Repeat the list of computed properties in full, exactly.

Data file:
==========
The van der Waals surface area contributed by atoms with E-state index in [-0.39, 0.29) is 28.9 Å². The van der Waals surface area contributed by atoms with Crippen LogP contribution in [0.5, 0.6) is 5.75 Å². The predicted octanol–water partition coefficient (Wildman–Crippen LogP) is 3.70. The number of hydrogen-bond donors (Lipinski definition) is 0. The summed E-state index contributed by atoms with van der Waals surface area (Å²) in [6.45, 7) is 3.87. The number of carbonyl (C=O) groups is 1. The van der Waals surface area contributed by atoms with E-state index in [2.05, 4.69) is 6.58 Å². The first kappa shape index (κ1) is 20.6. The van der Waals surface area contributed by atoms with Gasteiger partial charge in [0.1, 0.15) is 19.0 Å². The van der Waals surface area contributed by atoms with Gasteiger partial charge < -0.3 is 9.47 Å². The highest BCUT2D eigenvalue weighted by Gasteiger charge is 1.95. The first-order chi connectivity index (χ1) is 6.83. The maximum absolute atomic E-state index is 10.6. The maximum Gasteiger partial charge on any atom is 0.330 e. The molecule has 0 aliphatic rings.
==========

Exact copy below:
The van der Waals surface area contributed by atoms with E-state index in [-0.39, 0.29) is 28.9 Å². The van der Waals surface area contributed by atoms with Crippen LogP contribution in [0.5, 0.6) is 5.75 Å². The predicted octanol–water partition coefficient (Wildman–Crippen LogP) is 3.70. The number of hydrogen-bond donors (Lipinski definition) is 0. The summed E-state index contributed by atoms with van der Waals surface area (Å²) in [6.45, 7) is 3.87. The number of carbonyl (C=O) groups is 1. The van der Waals surface area contributed by atoms with E-state index in [2.05, 4.69) is 6.58 Å². The first kappa shape index (κ1) is 20.6. The van der Waals surface area contributed by atoms with Gasteiger partial charge in [0.1, 0.15) is 19.0 Å². The van der Waals surface area contributed by atoms with Gasteiger partial charge < -0.3 is 9.47 Å². The highest BCUT2D eigenvalue weighted by Gasteiger charge is 1.95. The first-order chi connectivity index (χ1) is 6.83. The maximum absolute atomic E-state index is 10.6. The maximum Gasteiger partial charge on any atom is 0.330 e. The molecule has 0 aliphatic rings.